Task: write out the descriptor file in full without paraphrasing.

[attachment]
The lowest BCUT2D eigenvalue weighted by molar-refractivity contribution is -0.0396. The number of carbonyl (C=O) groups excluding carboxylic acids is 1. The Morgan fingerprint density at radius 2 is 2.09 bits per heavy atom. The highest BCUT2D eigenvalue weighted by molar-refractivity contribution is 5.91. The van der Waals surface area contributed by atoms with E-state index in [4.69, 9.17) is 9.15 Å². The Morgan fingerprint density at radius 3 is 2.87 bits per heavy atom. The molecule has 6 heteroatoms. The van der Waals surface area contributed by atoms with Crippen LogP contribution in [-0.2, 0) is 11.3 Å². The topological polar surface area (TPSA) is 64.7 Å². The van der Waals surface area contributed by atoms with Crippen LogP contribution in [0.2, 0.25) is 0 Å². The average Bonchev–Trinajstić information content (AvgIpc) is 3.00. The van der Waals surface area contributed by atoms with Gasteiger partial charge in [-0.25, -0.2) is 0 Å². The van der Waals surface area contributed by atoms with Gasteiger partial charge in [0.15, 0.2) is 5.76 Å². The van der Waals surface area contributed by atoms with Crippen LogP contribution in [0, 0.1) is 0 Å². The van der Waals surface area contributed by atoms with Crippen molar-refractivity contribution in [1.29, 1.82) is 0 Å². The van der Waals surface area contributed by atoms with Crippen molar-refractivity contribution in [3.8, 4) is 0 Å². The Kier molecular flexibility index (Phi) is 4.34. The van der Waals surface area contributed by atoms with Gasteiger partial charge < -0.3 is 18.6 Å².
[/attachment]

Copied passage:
The lowest BCUT2D eigenvalue weighted by molar-refractivity contribution is -0.0396. The number of carbonyl (C=O) groups excluding carboxylic acids is 1. The Morgan fingerprint density at radius 2 is 2.09 bits per heavy atom. The highest BCUT2D eigenvalue weighted by molar-refractivity contribution is 5.91. The van der Waals surface area contributed by atoms with E-state index in [4.69, 9.17) is 9.15 Å². The Morgan fingerprint density at radius 3 is 2.87 bits per heavy atom. The molecule has 6 heteroatoms. The van der Waals surface area contributed by atoms with Crippen LogP contribution in [-0.2, 0) is 11.3 Å². The topological polar surface area (TPSA) is 64.7 Å². The van der Waals surface area contributed by atoms with Crippen LogP contribution in [0.2, 0.25) is 0 Å². The average Bonchev–Trinajstić information content (AvgIpc) is 3.00. The van der Waals surface area contributed by atoms with Gasteiger partial charge in [-0.25, -0.2) is 0 Å². The van der Waals surface area contributed by atoms with Gasteiger partial charge in [0.15, 0.2) is 5.76 Å². The van der Waals surface area contributed by atoms with Crippen LogP contribution in [0, 0.1) is 0 Å². The van der Waals surface area contributed by atoms with Crippen molar-refractivity contribution in [1.29, 1.82) is 0 Å². The van der Waals surface area contributed by atoms with Crippen molar-refractivity contribution in [3.8, 4) is 0 Å². The Kier molecular flexibility index (Phi) is 4.34. The van der Waals surface area contributed by atoms with Gasteiger partial charge < -0.3 is 18.6 Å².